This document is the syllabus for the PHY 396T Advanced Supersymmetry course as taught in Fall 2009 by Dr. Vadim Kaplunovsky. This is a special topics course, it isn't offered every year or every other year, and the content varies each time.

Required Knowledge

The Advanced Supersymmetry course is aimed at students who have already taken two semesters of Quantum Field Theory, and then spent the summer studying «Basic Supersymmetry» by themselves. Effectively, the Advanced SUSY class is QFT 3½.

Quantum Field Theory

This class is about supersymmetric quantum field theories, and I presume the students already know QFT at the 2-semester level; if you do not know QFT you would not be able to follow this class. I do not raise any formal prerequisites because it's the knowledge that matters and not how or where you have acquired it.

If you are not sure of your knowledge, please take a look at the exams for the QFT classes I taught in 2008/09: QFT I midterm, QFT I final, QFT II midterm, QFT II final. If you can do all the exams, you are ready for SUSY, but if you don't know how to solve some of the problems, then you must beef up your QFT before taking the SUSY class.

Basic Supersymmetry

Basic SUSY at the Wess & Bagger level (without supergravity) is a perfect subject for independent study from a textbook, and it would be wasteful to spend class time on this material instead of more interesting advanced subjects. Thus, I request that before the class starts on 8/26/2009, the students study the following material by themselves:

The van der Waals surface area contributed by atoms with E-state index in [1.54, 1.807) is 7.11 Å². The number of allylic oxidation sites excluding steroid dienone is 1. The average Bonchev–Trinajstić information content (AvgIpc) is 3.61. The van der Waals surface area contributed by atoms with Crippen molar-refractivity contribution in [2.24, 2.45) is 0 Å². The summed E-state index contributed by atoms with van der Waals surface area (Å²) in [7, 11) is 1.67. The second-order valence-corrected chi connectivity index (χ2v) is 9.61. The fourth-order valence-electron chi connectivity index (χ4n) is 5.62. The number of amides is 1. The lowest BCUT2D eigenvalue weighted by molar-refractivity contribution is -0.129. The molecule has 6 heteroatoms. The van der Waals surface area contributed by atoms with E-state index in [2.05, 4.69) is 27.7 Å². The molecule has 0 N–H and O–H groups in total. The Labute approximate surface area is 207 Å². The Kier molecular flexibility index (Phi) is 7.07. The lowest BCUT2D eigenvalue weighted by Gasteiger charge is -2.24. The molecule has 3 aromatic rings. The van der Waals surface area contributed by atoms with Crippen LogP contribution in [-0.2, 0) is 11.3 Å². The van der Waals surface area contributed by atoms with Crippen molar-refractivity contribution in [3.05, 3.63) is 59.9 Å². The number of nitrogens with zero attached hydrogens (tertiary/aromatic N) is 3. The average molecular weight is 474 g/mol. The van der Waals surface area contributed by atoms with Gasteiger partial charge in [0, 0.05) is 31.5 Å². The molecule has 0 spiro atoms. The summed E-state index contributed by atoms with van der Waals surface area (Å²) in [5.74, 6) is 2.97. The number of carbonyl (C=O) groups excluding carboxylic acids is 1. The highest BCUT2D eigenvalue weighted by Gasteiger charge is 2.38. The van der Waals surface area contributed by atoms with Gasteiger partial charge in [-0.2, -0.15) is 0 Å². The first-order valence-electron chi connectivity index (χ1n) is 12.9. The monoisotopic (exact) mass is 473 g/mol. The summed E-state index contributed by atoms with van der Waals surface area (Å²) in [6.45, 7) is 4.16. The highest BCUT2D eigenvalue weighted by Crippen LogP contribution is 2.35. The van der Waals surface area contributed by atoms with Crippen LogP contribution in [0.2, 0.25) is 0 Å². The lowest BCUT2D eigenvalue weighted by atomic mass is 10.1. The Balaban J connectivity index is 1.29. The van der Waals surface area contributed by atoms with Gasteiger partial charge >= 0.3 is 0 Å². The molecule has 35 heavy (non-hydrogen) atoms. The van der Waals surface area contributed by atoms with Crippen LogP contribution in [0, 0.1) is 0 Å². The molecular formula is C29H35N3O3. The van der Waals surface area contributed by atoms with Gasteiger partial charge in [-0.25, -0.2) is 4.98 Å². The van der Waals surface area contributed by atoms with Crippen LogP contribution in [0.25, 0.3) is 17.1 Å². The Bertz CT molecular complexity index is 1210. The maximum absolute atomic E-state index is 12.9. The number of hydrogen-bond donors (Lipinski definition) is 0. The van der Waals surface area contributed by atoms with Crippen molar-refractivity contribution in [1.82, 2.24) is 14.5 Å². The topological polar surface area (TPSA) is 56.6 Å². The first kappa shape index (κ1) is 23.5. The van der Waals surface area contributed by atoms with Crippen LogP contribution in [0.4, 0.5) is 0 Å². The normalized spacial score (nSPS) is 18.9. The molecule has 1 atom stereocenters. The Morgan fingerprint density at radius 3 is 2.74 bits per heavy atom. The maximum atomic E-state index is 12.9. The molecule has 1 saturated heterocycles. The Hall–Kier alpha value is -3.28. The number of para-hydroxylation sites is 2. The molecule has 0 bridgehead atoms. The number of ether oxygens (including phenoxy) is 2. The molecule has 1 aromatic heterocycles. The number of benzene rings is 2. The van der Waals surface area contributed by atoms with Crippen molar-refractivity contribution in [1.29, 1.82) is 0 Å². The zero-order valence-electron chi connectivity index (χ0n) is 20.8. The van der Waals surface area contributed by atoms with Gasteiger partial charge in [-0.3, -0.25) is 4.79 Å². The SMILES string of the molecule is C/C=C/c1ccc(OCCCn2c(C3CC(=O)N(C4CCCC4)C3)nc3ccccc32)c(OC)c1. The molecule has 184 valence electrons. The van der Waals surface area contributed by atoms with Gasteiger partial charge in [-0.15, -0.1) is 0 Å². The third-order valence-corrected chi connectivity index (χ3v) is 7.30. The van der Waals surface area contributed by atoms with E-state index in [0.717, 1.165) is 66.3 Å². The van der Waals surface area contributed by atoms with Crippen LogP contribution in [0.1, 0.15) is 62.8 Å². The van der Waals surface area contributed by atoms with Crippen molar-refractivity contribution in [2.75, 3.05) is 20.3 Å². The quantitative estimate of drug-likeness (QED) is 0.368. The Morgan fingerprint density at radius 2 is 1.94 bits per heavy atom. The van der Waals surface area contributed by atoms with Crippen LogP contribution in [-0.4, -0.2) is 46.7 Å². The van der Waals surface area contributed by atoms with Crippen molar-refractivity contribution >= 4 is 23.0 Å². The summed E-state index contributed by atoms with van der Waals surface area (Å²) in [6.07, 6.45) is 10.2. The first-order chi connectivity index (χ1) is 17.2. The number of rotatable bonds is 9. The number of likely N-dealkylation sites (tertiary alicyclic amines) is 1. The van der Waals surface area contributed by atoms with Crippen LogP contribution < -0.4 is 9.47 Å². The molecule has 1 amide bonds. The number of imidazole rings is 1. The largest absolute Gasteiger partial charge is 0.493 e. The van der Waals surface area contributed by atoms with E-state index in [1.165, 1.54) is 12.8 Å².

In terms of the textbooks (see below) and their chapters, this material corresponds to:

All three books cover similar subjects but differ in emphasis and detailedness. I suggest you start with the Argyres's notes and study them in detail, and then browse through Wess & Bagger (or the Superspace book, chapters 2–3) to familiarize yourself with the Weyl-spinor notations I shall use in class. And if you need a more detailed explanation of some subject, look it up in the Weinberg's book, it has everything and more.

Course Content

The class will focus on the following subjects:

I doubt I would be able to cover all of this material, but I will do as much as I can.

I might say a few words about supergravity, but I will not cover it in any detail.


This course does not follow any particular book, but the following textbooks will be very useful:

Homeworks, Exams and Grades

I shall follow the same system I used in my QFT classes I taught last year. The homeworks will be assigned on the honor system: I shall not collect or grade them, but you should endeavor to finish them on time and check each other's solutions.

The homeworks will be posted on this web page. I shall try to post them more-or-less weekly, but the schedule would not be as regular as in the QFT classes. Also, I shall not post all the solutions, although I might post a few.

The grade will be based on two take-home exams, one in the middle of the semester, the other at the end. Unlike the homeworks, the exams must be done by individual students without any help from anybody else! There won't be an in-class final exam.



This class will contunue through the Spring 2010 semester. The extension is un-official, so there would be no registration or grades, but all the students who took the class in the Fall 09 are welcome to participate.

The subjects of the spring extension are MSSM, SUSY breaking, and mediation of SSB. Other subjects may come up if the students are interested in them.

Priorities will be decided during the first Spring meeting on January 21.

We shall meet once a week, during the unused Thursday slot of the Theory Seminar — Thursdays from 2 to 3:15 PM, in room RLM 7.104 —. When this slot is used by the seminar, we shall meet from 12:30 to 1:45 PM in the brown bag room RLM 9.202.

Half (or a bit more than half) of our meetings would be regular lectures. At other times, I'll ask a student to give a talk on a particular subject in a journal-club-like format.

Last Modified: March 31, 2010.
Vadim Kaplunovsky